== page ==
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By NAN Contributor

News Americas, NEW YORK, NY, Thurs. Sept. 13, 2018: Caribbean immigrants like many residents in North Carolina’s Triangle areas hunkered down for Hurricane Florence Thursday night as the storm approached the state’s coastal areas.

In Willow Spring last night, Guyanese immigrant and NC transplant, Marina Nostrand, told NAN the wind had picked up slightly and there was a slight rain that was on and off.

“I worked until 7:45 a.m. to 4:15 p.m. straight and came home since we’re off tomorrow because of the storm,” said Nostrand, who added that a lot of people were calling expressing concern. “I filled up my tubs and pots and we have charcoal and water and bread. I don’t think a lot will happen here, but I’m concerned if the trees fall and the power goes out. They claim we will have 8 inches so will have to wait and see.”

While Jamaican immigrant, Franklyn Cuffe, took to social media to let everyone know he was waiting on the storm. “Well home is cleaned, laundry is done, I have plenty food, water, and Gatorade. Chilling in my bed. Oh a nice warm shower too,” he posted while adding: “Behave Florence!”

Over in Fuquay-Varina, some 1-and-a-half hours from Wilmington, Alex Sahadeo says he is all prepped with food, water and a generator but hopes it won’t be nothing but a rain event.

“Right now we are getting rain and I can hear the wind picking up outside but other than that the forecasters are saying we have been downgraded and out of harm’s way for now so that’s good news,” Sahadeo told NAN late night.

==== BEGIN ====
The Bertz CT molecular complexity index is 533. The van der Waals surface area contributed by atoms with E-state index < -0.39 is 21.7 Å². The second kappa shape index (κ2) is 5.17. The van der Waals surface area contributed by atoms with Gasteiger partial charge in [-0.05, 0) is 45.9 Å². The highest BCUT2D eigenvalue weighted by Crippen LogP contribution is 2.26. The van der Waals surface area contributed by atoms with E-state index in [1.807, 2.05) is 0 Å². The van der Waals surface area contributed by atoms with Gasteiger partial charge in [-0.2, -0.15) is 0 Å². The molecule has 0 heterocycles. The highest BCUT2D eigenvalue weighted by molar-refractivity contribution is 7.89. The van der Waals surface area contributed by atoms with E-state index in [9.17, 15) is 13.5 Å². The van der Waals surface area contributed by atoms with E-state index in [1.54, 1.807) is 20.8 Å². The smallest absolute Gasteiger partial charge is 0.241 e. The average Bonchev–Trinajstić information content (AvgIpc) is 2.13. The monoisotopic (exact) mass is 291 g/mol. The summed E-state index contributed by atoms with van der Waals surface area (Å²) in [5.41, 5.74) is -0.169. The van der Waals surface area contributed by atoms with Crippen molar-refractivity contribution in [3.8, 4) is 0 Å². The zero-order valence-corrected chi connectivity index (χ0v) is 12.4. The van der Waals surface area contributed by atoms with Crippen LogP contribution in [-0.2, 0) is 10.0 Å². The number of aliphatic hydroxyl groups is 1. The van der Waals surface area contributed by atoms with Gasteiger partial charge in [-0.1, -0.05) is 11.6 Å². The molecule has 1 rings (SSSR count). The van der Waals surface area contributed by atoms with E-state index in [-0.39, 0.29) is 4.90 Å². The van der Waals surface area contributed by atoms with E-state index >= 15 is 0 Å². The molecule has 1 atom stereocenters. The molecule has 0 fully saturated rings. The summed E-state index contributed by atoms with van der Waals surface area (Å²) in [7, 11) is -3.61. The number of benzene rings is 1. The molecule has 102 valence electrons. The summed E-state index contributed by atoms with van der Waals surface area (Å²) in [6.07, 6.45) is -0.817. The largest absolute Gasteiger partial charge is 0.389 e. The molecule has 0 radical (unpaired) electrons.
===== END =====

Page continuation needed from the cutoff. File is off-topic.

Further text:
But at JD’s Caribbean Cuisine in Jacksonville, North Carolina, close to the path of the hurricane, everyone was gone and the place shuttered. “Closed until further notice Everyone stay safe from Hurricane Florence; bless up.”

Hurricane Florence was expected to make land fall in the wee hours of Friday morning but yesterday afternoon, the effect of the storm’s bands were already being felt on coastal areas along North Carolina like Wilmington and New Bern as well as on Myrtle Beach, South Carolina.

The storm is expected to dump 8 months of rain on the area in three days and sit over the state until at least Monday before heading out to sea on Tuesday.  Officials are worried about storm surge and flooding from overflowing rivers as well as downed trees which could result in a loss of power for days and even weeks.

North Carolina is home to a growing number of Caribbean immigrants, many of whom are from Jamaica and Guyana who have moved there from New York.

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